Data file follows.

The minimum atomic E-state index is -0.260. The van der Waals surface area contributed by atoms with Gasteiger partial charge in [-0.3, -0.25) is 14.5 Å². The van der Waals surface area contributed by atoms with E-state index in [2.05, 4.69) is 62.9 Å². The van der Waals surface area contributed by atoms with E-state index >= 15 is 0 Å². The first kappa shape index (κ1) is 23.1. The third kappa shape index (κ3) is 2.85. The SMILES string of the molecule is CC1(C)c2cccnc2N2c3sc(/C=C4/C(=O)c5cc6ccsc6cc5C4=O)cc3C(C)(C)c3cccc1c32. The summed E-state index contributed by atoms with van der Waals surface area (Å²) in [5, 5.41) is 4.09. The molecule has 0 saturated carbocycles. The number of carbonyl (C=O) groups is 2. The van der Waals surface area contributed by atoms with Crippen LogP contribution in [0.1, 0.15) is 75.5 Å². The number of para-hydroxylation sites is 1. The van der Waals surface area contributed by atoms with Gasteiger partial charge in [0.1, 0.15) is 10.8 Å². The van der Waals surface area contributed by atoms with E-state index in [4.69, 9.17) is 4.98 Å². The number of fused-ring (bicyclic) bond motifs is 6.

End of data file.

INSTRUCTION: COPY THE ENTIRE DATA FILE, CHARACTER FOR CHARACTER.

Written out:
The minimum atomic E-state index is -0.260. The van der Waals surface area contributed by atoms with Gasteiger partial charge in [-0.3, -0.25) is 14.5 Å². The van der Waals surface area contributed by atoms with E-state index in [2.05, 4.69) is 62.9 Å². The van der Waals surface area contributed by atoms with E-state index >= 15 is 0 Å². The first kappa shape index (κ1) is 23.1. The third kappa shape index (κ3) is 2.85. The SMILES string of the molecule is CC1(C)c2cccnc2N2c3sc(/C=C4/C(=O)c5cc6ccsc6cc5C4=O)cc3C(C)(C)c3cccc1c32. The summed E-state index contributed by atoms with van der Waals surface area (Å²) in [5, 5.41) is 4.09. The molecule has 0 saturated carbocycles. The number of carbonyl (C=O) groups is 2. The van der Waals surface area contributed by atoms with Crippen LogP contribution in [0.1, 0.15) is 75.5 Å². The number of para-hydroxylation sites is 1. The van der Waals surface area contributed by atoms with Gasteiger partial charge in [0.1, 0.15) is 10.8 Å². The van der Waals surface area contributed by atoms with E-state index in [4.69, 9.17) is 4.98 Å². The number of fused-ring (bicyclic) bond motifs is 6.